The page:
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Re: Plb. 6.3

Postby pster » Fri Jan 18, 2013 8:02 pm

I assume that it is just governed by ἐξήγησιν and ἀπόφασιν in parallel.

Sorry if I seem slightly deragned about this sentence. As much time as I have put into it, so much am I adamant about getting to the bottom of it. :lol:
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Re: Plb. 6.3

Postby John W. » Fri Jan 18, 2013 8:19 pm

pster wrote:I assume that it is just governed by ἐξήγησιν and ἀπόφασιν in parallel.


But - and this is the point I had in mind - is 'an account of the cities'/'an opinion of the cities' an acceptable use of the genitive? It's not really possessive or partitive, so what kind of genitive would it be?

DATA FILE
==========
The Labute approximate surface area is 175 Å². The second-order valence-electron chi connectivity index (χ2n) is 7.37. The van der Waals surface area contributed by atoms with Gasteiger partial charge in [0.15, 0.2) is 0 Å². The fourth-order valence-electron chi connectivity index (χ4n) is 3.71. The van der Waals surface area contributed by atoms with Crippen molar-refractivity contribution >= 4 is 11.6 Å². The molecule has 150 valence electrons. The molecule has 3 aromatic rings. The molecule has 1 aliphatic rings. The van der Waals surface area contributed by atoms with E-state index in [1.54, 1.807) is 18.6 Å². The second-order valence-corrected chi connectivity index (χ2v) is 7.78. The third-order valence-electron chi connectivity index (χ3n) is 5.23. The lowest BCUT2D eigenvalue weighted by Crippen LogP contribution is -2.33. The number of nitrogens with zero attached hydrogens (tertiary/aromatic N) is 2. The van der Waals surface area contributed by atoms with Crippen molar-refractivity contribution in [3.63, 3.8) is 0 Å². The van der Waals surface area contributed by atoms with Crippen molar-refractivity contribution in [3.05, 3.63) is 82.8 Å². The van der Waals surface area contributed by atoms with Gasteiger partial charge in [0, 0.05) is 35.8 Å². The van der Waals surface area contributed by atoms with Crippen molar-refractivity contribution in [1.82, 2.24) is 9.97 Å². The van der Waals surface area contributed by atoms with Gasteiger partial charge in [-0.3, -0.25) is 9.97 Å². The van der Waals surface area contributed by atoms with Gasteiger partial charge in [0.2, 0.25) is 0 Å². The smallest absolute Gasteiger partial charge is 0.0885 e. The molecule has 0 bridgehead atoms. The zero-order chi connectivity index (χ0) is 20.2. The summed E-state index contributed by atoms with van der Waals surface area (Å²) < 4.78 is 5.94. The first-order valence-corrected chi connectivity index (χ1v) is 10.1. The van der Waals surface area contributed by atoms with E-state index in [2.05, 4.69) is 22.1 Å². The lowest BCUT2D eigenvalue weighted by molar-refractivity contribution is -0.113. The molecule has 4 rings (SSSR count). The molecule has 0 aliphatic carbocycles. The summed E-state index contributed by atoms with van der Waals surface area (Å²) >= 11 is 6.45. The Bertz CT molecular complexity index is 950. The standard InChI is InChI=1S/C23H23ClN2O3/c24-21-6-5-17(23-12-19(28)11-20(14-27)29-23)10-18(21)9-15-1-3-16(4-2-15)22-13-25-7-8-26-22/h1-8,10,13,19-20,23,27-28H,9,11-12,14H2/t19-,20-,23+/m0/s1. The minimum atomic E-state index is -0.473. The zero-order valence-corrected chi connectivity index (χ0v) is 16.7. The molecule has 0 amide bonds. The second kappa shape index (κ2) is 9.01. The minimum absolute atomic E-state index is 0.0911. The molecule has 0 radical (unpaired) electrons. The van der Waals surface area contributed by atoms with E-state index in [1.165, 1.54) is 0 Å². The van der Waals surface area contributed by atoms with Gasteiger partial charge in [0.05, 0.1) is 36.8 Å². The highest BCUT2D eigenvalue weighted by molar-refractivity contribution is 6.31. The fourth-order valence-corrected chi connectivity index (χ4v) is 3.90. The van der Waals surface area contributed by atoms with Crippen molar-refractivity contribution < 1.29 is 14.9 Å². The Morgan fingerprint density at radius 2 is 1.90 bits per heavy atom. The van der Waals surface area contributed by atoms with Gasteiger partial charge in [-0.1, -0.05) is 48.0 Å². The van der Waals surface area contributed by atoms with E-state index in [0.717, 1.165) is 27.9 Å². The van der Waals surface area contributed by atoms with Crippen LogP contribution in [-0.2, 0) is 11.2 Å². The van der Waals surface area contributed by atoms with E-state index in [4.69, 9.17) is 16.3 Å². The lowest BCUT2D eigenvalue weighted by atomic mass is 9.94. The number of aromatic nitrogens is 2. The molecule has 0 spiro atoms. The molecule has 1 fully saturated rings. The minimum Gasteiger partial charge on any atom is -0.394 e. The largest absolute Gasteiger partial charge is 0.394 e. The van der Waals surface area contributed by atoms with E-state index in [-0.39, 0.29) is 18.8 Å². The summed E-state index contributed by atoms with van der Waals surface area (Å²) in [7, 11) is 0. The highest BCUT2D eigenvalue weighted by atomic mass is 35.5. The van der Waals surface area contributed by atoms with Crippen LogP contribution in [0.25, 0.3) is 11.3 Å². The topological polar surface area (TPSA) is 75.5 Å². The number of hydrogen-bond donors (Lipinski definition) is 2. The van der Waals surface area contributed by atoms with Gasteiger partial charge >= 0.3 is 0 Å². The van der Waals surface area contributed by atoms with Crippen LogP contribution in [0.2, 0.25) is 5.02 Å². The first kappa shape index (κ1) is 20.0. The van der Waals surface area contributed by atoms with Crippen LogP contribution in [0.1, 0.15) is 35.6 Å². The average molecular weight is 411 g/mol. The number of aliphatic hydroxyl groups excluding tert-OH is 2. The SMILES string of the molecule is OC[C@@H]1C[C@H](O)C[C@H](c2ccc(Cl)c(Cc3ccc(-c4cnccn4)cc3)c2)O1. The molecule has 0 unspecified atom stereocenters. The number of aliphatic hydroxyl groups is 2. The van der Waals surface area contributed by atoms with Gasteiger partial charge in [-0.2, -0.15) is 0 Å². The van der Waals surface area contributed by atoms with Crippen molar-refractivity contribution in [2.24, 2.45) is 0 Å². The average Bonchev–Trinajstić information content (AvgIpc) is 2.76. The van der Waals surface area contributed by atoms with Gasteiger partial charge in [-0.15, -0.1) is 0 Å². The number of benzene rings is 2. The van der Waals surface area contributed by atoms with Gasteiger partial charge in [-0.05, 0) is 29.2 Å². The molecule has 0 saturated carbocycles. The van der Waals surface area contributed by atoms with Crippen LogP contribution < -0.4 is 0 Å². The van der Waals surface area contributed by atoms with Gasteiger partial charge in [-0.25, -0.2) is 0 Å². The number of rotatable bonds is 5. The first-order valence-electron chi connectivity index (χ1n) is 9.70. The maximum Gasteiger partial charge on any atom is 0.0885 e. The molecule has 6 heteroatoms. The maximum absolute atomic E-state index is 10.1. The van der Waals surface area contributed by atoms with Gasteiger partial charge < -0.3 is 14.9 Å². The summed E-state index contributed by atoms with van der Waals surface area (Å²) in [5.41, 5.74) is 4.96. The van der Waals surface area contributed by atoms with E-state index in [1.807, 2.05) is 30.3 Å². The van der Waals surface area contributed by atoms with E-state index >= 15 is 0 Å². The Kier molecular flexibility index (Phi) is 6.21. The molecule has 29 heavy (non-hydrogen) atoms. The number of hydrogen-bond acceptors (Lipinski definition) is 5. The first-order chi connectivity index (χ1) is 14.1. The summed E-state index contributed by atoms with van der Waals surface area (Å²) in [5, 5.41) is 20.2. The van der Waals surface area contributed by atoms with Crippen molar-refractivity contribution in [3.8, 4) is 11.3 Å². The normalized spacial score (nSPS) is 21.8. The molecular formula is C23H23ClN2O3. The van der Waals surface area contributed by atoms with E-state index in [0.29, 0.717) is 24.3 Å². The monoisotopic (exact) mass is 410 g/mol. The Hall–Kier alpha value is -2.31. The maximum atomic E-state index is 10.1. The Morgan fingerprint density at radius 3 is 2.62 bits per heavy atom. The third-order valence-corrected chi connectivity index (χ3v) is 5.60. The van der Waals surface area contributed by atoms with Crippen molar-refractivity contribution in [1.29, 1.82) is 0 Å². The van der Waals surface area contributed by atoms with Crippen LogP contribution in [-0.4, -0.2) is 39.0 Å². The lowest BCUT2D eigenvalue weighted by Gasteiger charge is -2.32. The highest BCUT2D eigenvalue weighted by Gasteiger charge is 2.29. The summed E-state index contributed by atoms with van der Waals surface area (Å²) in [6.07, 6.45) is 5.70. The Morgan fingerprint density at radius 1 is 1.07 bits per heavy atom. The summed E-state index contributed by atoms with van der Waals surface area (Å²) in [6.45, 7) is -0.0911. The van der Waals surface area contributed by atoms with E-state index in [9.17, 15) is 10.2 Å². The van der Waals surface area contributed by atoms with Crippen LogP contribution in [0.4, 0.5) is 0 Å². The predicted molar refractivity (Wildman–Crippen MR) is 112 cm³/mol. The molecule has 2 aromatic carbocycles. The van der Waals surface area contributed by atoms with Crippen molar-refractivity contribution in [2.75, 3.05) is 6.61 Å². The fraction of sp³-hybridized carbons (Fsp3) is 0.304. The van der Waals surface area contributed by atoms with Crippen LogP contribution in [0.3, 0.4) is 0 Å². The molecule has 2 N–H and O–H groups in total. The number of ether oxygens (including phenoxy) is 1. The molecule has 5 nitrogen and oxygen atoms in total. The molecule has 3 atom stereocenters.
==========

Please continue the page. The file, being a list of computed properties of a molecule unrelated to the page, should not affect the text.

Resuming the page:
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Re: Plb. 6.3

Postby John W. » Fri Jan 18, 2013 8:57 pm

pster wrote:Nate seems to say it is a partitive genitive. I don't see any part/whole relationship to support this. The ones that rise and fall aren't a part of the Greek republics, they are the whole.


But where does P. say he is talking about all the Greek republics here? Couldn't he just be talking about some (even if the majority) of them?

John
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Re: Plb. 6.3

Postby pster » Fri Jan 18, 2013 8:57 pm

Here you see at least two such genitives:

ἐξήγ-ησις , εως, ἡ,
A. statement, narrative, “ἐ. ποιήσασθαι” Th.1.72; “ὑπέρ τινος” Plb.6.3.1.
II. explanation, interpretation, “περὶ τοὺς νόμους” Pl.Lg.631a; “ἐνυπνίων” D.S. 2.29; Ἐ. τῶν Ἐμπεδοκλέους, title of a work by Zeno Eleaticus; so in Gramm., Sch.Il.8.296.

Here also:

ἀπόφα^σις (B), εως, ἡ, (ἀποφαίνω)